I just cannot give up, my husband thinks that I am just kicking a dead horse and that I am drying up and need to just go strictly bottle, but there is something in me that just can't give up. I just need some professional advice before I can 100% stop nursing.
    Keep in mind that with the exception of the LLL leaders, we're not professionals! Just moms. I mean, we're totally awesome (), but we don't have degrees. Can you go see a professional for some hands-on help? I suggest looking for someone with an IBCLC credential. It may be expensive, but it is going to be much cheaper than a year's supply of formula! Also, some IBCLCs will help you for a reduced fee, or space out your payments to make it affordable.

    when he nurses now, he only does about 15-20 seconds before he gets upset and wants the bottle.
    This link covers nursing strikes and how to end them: http://www.kellymom.com/bf/concerns/...to-breast.html

    what is the strongest thing you can take to up your supply? I heard about prescriptions, but I don't have insurance
    The strongest thing you can take to increase supply is a nursing baby, which is clearly an issue for you right now. The second best thing is to pump as much as possible as often as possible. I would start by pumping both sides for 10 minutes/side every 2 hours during the day and every 3 at night, and pumping more frequently if possible. The third strongest thing you can take is probably Reglan (available in the US) or Domperidone (available in Canada and the EU). However, you really need to talk to a midwife or doctor before taking either of these drugs, since they can have significant side effects and are not recommended for all moms. On the plus side, these tend to be relatively inexpensive drugs and may be affordable even without prescription drug coverage.

  5. #5
    Join Date
    Feb 2010
    Posts
    560

    Default Re: I can't give up yet...

    First of all, to you mama and for still sticking with it.

    I'm just going to share my own experience because yours sounds somewhat like it. I hope you can get something out of it.

    BF was going *fairly* well for us the first 6 weeks. The only "problem" was that she was ALWAYS nursing and a lot of times would fall asleep soon into a feeding, but even that didn't seem exactly a problem at that age. At close to 6 weeks she started fussing at the breast, latching on, moving her head around, pulling, unlatching, etc. Her pedi said reflux and put her on Prevacid. Then feedings became weird: my let-downs became REALLY short whereas they had kept her gulping and swallowing for minutes before. She seemed to do more comfort sucking than get milk at the breast. (I was feeding strictly on demand, offered frequently, let her sleep with and on me, etc.) Then one day at 8 weeks it was found she had lost some weight and then there was this whole 24 hours when she COMPLETELY refused my breast.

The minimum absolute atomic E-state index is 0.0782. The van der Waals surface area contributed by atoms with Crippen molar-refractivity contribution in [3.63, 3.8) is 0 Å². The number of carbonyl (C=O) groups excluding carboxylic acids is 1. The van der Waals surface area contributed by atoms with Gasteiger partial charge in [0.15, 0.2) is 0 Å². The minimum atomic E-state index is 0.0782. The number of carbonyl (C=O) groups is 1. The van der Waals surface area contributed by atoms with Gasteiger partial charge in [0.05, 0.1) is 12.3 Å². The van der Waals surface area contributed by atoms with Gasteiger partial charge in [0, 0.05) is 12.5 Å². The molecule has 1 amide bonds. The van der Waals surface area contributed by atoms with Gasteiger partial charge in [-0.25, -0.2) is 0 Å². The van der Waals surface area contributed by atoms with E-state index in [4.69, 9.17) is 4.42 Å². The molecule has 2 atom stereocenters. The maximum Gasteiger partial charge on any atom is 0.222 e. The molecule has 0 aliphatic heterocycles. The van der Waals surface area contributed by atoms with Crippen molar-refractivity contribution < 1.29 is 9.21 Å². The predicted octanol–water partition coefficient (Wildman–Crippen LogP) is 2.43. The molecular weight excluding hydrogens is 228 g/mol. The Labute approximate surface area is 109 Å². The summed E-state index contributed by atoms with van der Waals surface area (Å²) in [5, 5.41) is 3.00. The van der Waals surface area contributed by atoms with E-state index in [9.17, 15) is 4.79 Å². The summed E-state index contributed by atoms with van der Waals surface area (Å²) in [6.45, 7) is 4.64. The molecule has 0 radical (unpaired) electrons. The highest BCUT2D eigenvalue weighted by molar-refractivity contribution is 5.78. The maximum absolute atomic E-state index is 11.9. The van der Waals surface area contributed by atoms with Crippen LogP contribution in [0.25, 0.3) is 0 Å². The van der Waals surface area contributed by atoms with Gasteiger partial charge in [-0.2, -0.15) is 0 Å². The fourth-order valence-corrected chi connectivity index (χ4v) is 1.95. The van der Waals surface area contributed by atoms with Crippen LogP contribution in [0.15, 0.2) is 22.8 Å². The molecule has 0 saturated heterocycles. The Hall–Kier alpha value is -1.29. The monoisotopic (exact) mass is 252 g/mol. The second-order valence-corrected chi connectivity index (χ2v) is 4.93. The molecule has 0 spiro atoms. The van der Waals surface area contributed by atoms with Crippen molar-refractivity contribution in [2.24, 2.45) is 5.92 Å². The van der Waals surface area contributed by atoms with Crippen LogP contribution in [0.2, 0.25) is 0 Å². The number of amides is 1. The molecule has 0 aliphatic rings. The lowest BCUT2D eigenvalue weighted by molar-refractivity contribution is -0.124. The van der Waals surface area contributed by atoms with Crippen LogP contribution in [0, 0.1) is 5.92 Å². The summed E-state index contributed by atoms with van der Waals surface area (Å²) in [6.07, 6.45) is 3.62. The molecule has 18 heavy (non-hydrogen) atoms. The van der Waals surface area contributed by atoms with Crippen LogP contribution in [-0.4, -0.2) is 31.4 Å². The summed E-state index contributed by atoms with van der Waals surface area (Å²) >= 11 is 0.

So we met with an LC and it was found she had suckling problem, even though her latch looked perfectly fine from the outside (which is why the LCs I had seen at the hospital had always assured me she knew how to nurse well). She was a little tongue-tied and the IBCLC was saying something else about her having a high palate and such which I don't remember now. Also she said the pain when nursing caused by reflux had also caused my baby to fear nursing. Because of all those, my supply, while ample before (which is why she was still getting plenty of milk despite not suckling correctly), had significantly decreased (the LC weighed my baby after feedings and no, she wasn't getting much milk, but because of her personality, instead of fussing, she would just go to sleep at the breast ), which is why she started refusing nursing even though still coming to my breast for comfort.

    Anyway, we started working with the IBCLC. She had me nurse, nurse, nurse as often as baby would accept. I was to pump for 8-10 mins after each feeding and put that pumped milk in an SNS to supplement her AFTER nursing her. The SNS gave my breast more stimulation to make more milk, and also we were able to supplement her without using the bottle so as to avoid possible nipple preference and aggravating the suckling problem. I also took (IIRC) 2-3 fenugreek capsules 3x/day. I was not to go more that 3 hours during the day and 5 hours during the night without nursing her.

    Doing all that (and I even tried to pump BETWEEN feedings and eating oatmeal every day) I was able to boost my supply back to full around 6 weeks later.

    Back to YOUR situation (I hope you didn't mind my long story) I think seeing an experienced LC (preferably an IBCLC - LCs can be soooooo different in their expertise) is probably a good idea. And then you can go from there.

    Baby is needing me now I have to go but... last thing I'd like to say... hang in there, I def. don't think you have to give up just yet, there are lots of things you can do to keep on.

Posting Permissions

  • You may not post new threads
  • You may not post replies
  • You may not post attachments
  • You may not edit your posts
  •